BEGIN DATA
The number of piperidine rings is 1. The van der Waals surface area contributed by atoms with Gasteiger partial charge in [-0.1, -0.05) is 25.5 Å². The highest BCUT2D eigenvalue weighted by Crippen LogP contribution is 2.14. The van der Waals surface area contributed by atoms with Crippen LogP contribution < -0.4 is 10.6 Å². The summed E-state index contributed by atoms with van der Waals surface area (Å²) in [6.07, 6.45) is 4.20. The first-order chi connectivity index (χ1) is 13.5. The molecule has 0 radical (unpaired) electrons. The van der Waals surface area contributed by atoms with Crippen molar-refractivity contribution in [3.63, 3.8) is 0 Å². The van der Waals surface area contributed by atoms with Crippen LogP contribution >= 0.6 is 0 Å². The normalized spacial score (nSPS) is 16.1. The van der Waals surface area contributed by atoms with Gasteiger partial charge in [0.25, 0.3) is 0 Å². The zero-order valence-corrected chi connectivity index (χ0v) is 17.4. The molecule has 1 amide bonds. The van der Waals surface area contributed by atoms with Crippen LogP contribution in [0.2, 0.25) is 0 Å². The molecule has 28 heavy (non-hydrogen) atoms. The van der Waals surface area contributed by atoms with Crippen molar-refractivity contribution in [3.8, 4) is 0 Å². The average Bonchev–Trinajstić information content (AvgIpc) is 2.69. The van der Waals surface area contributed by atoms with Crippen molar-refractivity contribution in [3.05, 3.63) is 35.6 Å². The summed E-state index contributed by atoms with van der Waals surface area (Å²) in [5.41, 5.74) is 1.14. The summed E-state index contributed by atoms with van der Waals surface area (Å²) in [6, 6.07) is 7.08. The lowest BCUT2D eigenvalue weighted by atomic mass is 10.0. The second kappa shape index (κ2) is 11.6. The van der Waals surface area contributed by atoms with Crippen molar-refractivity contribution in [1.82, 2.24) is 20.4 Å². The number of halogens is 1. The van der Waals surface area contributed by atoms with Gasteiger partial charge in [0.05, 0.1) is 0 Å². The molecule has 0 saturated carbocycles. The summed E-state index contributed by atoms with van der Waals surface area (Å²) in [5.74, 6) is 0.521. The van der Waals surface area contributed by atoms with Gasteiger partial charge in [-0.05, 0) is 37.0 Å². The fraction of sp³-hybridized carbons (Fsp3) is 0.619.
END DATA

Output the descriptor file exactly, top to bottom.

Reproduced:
The number of piperidine rings is 1. The van der Waals surface area contributed by atoms with Gasteiger partial charge in [-0.1, -0.05) is 25.5 Å². The highest BCUT2D eigenvalue weighted by Crippen LogP contribution is 2.14. The van der Waals surface area contributed by atoms with Crippen LogP contribution < -0.4 is 10.6 Å². The summed E-state index contributed by atoms with van der Waals surface area (Å²) in [6.07, 6.45) is 4.20. The first-order chi connectivity index (χ1) is 13.5. The molecule has 0 radical (unpaired) electrons. The van der Waals surface area contributed by atoms with Crippen molar-refractivity contribution in [3.63, 3.8) is 0 Å². The van der Waals surface area contributed by atoms with Crippen LogP contribution >= 0.6 is 0 Å². The normalized spacial score (nSPS) is 16.1. The van der Waals surface area contributed by atoms with Gasteiger partial charge in [0.25, 0.3) is 0 Å². The zero-order valence-corrected chi connectivity index (χ0v) is 17.4. The molecule has 1 amide bonds. The van der Waals surface area contributed by atoms with Crippen LogP contribution in [0.2, 0.25) is 0 Å². The molecule has 28 heavy (non-hydrogen) atoms. The van der Waals surface area contributed by atoms with Crippen molar-refractivity contribution in [3.8, 4) is 0 Å². The average Bonchev–Trinajstić information content (AvgIpc) is 2.69. The van der Waals surface area contributed by atoms with Crippen molar-refractivity contribution in [3.05, 3.63) is 35.6 Å². The summed E-state index contributed by atoms with van der Waals surface area (Å²) in [5.41, 5.74) is 1.14. The summed E-state index contributed by atoms with van der Waals surface area (Å²) in [6, 6.07) is 7.08. The lowest BCUT2D eigenvalue weighted by atomic mass is 10.0. The second kappa shape index (κ2) is 11.6. The van der Waals surface area contributed by atoms with Crippen molar-refractivity contribution in [1.82, 2.24) is 20.4 Å². The number of halogens is 1. The van der Waals surface area contributed by atoms with Gasteiger partial charge in [0.05, 0.1) is 0 Å². The molecule has 0 saturated carbocycles. The summed E-state index contributed by atoms with van der Waals surface area (Å²) in [5.74, 6) is 0.521. The van der Waals surface area contributed by atoms with Gasteiger partial charge in [-0.05, 0) is 37.0 Å². The fraction of sp³-hybridized carbons (Fsp3) is 0.619.